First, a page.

Pricing and plans:


Out of all the cloud storage units out there, Google Drive is arguably the best. Recently, prices for the tool dropped dramatically. This basically means that you can get ten times the storage that you would get from a competitor, for the same price.

Where to start

First, you will have to register an account with Google, unless you already have an account with YouTube, Google+, Gmail or any other Google services, in which case you already have one.

There are no payments included, and you will gain instant access to all the Google services. Once you have signed in, you can download the desktop version of the app.

Recommended read: Get started with Google Drive: Overview

2. Evernote

Evernote has the power to give you your life back, if you only let it. There is no questioning its usefulness as a note taking and productivity tool, but most people don’t use it at its full potential. Evernote is so much more than a simple note-taker: it is an overall superb tool, and the more you add to it, the smarter it becomes.


Why it is useful for translators:

The volume of information that translators must remember on a daily basis will eventually become overwhelming. Luckily for us, Evernote can store all of it, have it indexed and searchable across a single platform. A word of advice would be to use all of its features, not only the ones that you feel comfortable with, to become even more organised.

Interesting features you may not know about:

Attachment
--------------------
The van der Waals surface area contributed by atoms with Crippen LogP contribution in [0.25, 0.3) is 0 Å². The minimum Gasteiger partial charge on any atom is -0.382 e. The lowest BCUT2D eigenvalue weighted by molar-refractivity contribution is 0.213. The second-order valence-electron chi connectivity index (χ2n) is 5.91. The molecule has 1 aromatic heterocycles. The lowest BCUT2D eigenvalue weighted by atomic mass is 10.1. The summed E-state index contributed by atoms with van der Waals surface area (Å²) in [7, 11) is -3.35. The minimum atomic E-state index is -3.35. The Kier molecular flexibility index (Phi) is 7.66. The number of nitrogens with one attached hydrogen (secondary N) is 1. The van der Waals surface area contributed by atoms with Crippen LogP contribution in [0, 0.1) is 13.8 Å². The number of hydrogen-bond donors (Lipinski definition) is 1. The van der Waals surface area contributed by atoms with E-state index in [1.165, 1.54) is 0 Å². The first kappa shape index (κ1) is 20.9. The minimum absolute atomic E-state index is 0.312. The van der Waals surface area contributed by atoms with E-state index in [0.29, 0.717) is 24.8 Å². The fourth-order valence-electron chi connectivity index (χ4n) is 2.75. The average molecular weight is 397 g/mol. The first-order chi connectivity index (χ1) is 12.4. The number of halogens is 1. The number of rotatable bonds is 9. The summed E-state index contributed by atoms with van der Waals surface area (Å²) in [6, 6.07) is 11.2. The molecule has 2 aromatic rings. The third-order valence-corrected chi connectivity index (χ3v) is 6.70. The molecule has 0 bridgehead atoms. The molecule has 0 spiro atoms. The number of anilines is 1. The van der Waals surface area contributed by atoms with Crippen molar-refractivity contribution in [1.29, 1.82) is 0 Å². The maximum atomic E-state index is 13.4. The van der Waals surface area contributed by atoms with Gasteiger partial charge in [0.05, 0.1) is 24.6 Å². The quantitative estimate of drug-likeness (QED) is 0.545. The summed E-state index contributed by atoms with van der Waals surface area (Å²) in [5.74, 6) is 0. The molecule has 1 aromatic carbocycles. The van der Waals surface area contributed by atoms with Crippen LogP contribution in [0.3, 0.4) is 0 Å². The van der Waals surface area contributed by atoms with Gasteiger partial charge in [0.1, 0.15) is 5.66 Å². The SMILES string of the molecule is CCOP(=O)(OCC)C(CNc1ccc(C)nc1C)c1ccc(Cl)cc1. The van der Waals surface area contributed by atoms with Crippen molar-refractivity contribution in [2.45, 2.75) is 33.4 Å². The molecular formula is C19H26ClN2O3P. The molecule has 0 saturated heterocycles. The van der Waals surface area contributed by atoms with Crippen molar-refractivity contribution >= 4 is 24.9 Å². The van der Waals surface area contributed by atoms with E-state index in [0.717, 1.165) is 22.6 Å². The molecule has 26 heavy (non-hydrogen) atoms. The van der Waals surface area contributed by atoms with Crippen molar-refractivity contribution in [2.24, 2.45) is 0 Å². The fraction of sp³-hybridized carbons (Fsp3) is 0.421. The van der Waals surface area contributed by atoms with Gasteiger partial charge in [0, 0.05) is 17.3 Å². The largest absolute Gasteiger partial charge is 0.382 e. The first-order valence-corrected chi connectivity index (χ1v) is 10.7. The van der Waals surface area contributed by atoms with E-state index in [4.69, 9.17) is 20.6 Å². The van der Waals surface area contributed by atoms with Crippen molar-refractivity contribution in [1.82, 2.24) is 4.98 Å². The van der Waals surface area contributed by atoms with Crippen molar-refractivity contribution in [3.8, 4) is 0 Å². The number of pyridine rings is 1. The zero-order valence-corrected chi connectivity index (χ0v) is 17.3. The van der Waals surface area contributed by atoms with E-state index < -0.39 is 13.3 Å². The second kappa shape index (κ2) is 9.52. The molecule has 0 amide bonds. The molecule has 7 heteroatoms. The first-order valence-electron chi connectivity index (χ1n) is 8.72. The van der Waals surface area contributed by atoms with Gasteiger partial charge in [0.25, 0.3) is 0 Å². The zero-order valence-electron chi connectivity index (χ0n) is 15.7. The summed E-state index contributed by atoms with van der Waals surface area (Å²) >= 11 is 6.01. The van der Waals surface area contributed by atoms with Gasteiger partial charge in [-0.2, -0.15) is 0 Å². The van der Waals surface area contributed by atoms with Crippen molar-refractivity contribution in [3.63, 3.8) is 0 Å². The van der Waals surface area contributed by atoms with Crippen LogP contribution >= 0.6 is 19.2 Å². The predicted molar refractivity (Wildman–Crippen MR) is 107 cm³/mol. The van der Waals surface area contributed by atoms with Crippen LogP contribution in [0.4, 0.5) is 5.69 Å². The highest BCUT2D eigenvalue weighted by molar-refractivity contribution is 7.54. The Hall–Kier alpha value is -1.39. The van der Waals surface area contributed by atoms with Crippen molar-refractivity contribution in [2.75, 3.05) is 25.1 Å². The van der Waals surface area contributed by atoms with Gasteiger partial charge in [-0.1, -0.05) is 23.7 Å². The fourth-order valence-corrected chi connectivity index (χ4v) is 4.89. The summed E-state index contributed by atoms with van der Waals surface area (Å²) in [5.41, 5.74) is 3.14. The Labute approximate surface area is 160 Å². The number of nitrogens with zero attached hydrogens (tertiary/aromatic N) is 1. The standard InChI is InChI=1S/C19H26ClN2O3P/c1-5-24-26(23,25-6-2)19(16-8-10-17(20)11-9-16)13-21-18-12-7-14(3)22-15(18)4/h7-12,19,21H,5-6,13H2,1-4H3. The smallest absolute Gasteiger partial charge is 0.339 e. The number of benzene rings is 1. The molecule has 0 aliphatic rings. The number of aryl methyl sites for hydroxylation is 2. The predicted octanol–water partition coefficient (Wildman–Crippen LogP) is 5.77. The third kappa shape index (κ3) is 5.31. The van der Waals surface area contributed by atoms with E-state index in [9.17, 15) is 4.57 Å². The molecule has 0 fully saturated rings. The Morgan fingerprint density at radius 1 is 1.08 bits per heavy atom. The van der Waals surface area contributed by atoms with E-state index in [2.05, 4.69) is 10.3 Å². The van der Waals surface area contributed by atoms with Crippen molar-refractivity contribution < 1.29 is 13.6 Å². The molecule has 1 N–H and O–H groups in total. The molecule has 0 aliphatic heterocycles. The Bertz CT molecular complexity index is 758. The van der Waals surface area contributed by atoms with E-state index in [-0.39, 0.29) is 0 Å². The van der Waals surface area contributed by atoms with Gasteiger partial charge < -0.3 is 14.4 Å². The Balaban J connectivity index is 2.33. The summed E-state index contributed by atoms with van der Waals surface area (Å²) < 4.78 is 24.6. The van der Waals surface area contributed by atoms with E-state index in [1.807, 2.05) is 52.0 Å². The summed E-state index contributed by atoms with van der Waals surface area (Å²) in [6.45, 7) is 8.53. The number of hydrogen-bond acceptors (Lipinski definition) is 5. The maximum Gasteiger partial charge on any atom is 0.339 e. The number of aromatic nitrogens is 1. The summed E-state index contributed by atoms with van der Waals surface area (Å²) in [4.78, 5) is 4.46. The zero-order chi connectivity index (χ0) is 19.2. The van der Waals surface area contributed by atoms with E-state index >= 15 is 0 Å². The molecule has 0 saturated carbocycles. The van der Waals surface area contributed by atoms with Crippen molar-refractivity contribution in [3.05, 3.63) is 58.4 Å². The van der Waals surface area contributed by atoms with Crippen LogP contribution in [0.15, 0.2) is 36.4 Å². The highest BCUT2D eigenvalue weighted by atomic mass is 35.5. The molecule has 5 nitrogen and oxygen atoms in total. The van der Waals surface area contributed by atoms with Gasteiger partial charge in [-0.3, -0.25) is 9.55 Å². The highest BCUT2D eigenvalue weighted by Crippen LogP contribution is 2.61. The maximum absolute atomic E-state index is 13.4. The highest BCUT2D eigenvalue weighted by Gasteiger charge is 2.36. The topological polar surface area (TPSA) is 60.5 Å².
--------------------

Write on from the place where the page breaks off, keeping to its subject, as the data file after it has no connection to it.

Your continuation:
• Presentation mode –  you can turn your notes into a presentation
  • Handwriting supported (for Android)

Pricing and plans:

There are three price plans available for Evernote.

  • Evernote Free: with limited features
  • Evernote Premium (approx. 4.99$/month):offline notebooks, passcode lock, note presentation, smarter search, more storage.
  • Evernote Business (approx. 13.75$/month/user):4GB of storage, better collaboration, centralised administration and billing, business and personal note-books etc.

Where to start:

Simply download the app on your smart-phone, PC or tablet and register a free account with your e-mail.

 3. Podio

Podio is a superb tool that every freelancer/small team should be using. Two years ago it received 9/10 stars from Web.Appstorm. Today, their words still stand, and for good reason. Its key features include customisable project management for teams, content sharing and feedback workflows for clients, email and webforms integration, simple CRM and sales tracking, 24 hour personal support(paid version only), file-sharing integrated with DropBox and Google Drive, mobile capabilities and automated progress reporting and calculations.


Why it is useful for translators

Podio is the ultimate tool for managing time and organising stuff. It is the workspace…




Read more | inboxtranslation.com/blog

Photo credit | « tools » by Ron Matson on Flickr

Posted on juin 25, 2014 in Field of translation